Western Snow Sports: Oregon Ski Areas

Ski season never ends in Oregon

By Peter Schroeder

Never say summer! In Oregon, ski season never ends. Home to North America’s longest ski season as well as the largest night-skiing area, Oregon features ski areas that range from family hills with surface tows to elegant resorts with high-speed quads and six-person lifts.

The state’s most popular ski resorts lie on the flanks of the Cascade Mountains that run up the middle of the state north from the California border straight to the Columbia River.

Many value-oriented winter sports centers are also found in lesser-known ranges such as the Siskiyou, Warner, Blue and Wallowa Mountains.

In the northeastern corner of the state is Anthony Lakes, located in the Elkhorn Range of the Blue Mountains. The resort enjoys dumps of light, dry powder when other ski areas are cranking up their snowmaking — thanks to its inland location and the highest base elevation in Oregon (7,100 feet).

Its modern Nordic Center with 40 kilometers of groomed trails is being expanded under a new manager with additional offerings for gliders, skaters and snowshoers. Cat skiing is offered on 2,000 acres adjacent to the ski area.

At the top of Santiam Pass, Hoodoo is Oregon’s most centrally located ski area. It’s also one of only a few ski areas in the country that offers airboarding and snowbiking along with skiing and boarding. The lift-served Autobahn Tubing Park, one of the largest of its kind in the country, offers gravity-fueled excitement on more than a dozen 800-foot runs.

Because it’s community owned, Mount Ashland in the southern part of the state, offers some of the lowest tickets and lesson prices in the business. Last summer the U.S. Forest Service gave final approval for the ski area to embark upon its plans for build-out and expansion. Twilight skiing is offered on Thursdays and Fridays from 3 to 9 p.m.

Mount Bachelor is living up to his destination reputation by spending $3.5 million for improvements to its high-speed chairlifts, three new grooming machines, upgrades to the food service at on-mountain lodges, renovations of the three dining areas in the Pine Marten Lodge, a new fleet of Burton rental and demo snowboards, and converting to solar energy to power the Carrousel beginner lift.

The largest ski resort in the Cascade range, Mount Bachelor, a destination resort near Bend, features five terrain parks, two half pipes, 56 kilometers of groomed and tracked cross country trails, snowshoeing, tubing and sled dog rides.

Mount Hood Meadows is constructing its first new lift since 2005. Stadium, one of the original double lifts, is being replaced with the ski area’s sixth high-speed quad. The bottom terminal, relocated nearer the North Lodge, allows for restoration of 1.5 acres of wetlands and has been re-contoured to improve ease of loading. The top terminal is positioned higher on the mountain, accesses more skiable terrain and allows direct entry to the North side slopes. Besides nearly doubling uphill loading capacity, the heavier lift is less subject to wind-holds than the older lift. Thanks to a grant from the National Ski Areas Association, guests can hydrate themselves at new water-bottle filling stations.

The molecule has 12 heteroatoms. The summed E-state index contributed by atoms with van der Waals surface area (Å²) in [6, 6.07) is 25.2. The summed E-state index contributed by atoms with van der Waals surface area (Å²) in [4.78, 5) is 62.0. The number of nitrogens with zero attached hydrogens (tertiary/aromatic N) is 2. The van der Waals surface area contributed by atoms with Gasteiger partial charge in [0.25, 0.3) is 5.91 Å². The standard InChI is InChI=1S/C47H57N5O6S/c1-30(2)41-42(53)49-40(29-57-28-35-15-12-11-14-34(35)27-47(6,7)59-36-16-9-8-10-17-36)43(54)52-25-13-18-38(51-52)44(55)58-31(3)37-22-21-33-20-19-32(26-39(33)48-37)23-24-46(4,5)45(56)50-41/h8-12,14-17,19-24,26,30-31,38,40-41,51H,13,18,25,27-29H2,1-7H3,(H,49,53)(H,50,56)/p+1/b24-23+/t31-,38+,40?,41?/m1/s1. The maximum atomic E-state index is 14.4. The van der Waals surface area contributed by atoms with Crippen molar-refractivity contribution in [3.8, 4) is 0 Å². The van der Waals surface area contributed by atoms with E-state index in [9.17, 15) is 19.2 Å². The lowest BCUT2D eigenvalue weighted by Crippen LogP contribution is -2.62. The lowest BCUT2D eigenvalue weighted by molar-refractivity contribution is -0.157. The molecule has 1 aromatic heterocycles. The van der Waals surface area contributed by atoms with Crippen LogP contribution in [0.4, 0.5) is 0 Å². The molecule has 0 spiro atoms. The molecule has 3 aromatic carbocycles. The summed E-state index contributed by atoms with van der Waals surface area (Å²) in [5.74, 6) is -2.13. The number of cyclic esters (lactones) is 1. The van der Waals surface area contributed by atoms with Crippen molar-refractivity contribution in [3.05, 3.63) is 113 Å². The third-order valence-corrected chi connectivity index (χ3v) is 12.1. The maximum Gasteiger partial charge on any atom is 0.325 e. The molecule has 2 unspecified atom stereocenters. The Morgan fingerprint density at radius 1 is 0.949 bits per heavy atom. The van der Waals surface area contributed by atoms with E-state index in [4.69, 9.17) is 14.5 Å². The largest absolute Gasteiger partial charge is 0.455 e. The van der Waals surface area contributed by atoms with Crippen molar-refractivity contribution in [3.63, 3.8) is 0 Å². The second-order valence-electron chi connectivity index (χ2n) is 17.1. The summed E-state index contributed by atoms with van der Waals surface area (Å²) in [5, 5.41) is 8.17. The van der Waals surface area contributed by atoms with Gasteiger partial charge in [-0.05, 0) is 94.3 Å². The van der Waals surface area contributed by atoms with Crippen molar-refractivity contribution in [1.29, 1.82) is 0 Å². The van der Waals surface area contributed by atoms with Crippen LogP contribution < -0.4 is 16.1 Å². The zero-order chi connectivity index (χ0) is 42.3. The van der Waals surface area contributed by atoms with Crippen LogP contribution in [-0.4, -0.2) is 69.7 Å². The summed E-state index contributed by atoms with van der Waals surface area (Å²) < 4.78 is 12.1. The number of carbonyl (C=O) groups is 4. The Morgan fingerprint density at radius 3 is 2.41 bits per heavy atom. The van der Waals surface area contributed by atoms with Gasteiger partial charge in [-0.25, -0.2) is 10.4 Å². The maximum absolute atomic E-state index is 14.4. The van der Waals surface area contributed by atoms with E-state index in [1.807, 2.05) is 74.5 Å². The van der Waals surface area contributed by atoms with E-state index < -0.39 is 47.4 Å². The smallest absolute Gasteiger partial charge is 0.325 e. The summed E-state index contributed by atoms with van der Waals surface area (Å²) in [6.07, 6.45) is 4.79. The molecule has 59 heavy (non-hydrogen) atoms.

No more walking up the hill in ski boots and gear to the Multipor Lodge! Mount Hood Skibowl has installed a 500-foot conveyer lift to transport guests uphill to the lodge, providing easy access to the eastside lifts and Tube Hill. The tubing area at Skibowl East, open weekends and holidays, has been expanded with more lanes and the addition of Cosmic Tubing on Saturday nights.

Skibowl claims to be America’s largest night ski area with 40 trails illuminated, including the three-mile Skyline Trail and two terrain parks. Helping to solidify this ranking, more lights have been added at the top of the lower bowl chair lift.

Spout Springs, the oldest continuously operating ski area in Oregon, flies the Olympic Flag after it served as the Nordic training center for the U.S. Olympic team and the Norwegian jump team in the late 1960s. The ski area, located in northeast Oregon, offers day lift tickets for $32.

Top: Snow-covered Timberline Lodge sits under a dreamy Mt. Hood. Photo courtesy of Timberline. Above: Conway’s Freestyle Terrain Park at Timberline gets lots of use. Photo courtesy of Timberline

Timberline has received more than $4 million dollars in federal stimulus funds to pave the parking lot and modernize lodge. Work is scheduled to be completed for the upcoming winter season. Timberline is the only ski area in North America that’s open 12 months of the year, which makes it ideal for ski team training.

Dine or stay overnight at historic Timberline Lodge, a classic WPA-era lodge and National Historic Landmark complete with two resident St. Bernards: Bruno and Heidi. The Mt. Hood Fusion Pass offers unrestricted lift access at both Timberline and Mt. Hood Skibowl.

Willamette Pass, home of Oregon’s first six-passenger high-speed lift (the “Eagle Peak Accelerator”), exchanges the six-pack chairs in winter for gondola cars in summer. Show up on most Tuesdays and you’ll get two-for-the-price-of-one adult lift tickets and rentals. Willamette offers snowtubing and 20 kilometers of Nordic trails.

Oregon Resorts

Ski Oregon – www.SkiOregon.org

Anthony Lakes – www.anthonylakes.com

Cooper Spur – www.cooperspur.com

Hoodoo – www.hoodoo.com

Mount Ashland – www.mtashland.com

Mount Bachelor – www.mtbachelor.com

Mount Hood Meadows – www.mthoodmeadows.com

Mount Hood Skibowl – www.skibowl.com

Spout Springs – www.spoutspringsskiresort.com

Timberline – www.timberlinelodge.com

Willamette Pass – www.willamettepass.com

Check out the winter resorts in these other western states/provinces:

>> Washington Resorts

>> Idaho Resorts

>> Montana Resorts

>> British Columbia Resorts

>> Alberta Resorts

>> The Rest of the West’s Best

>> Click here to see our Winter Lodging Directory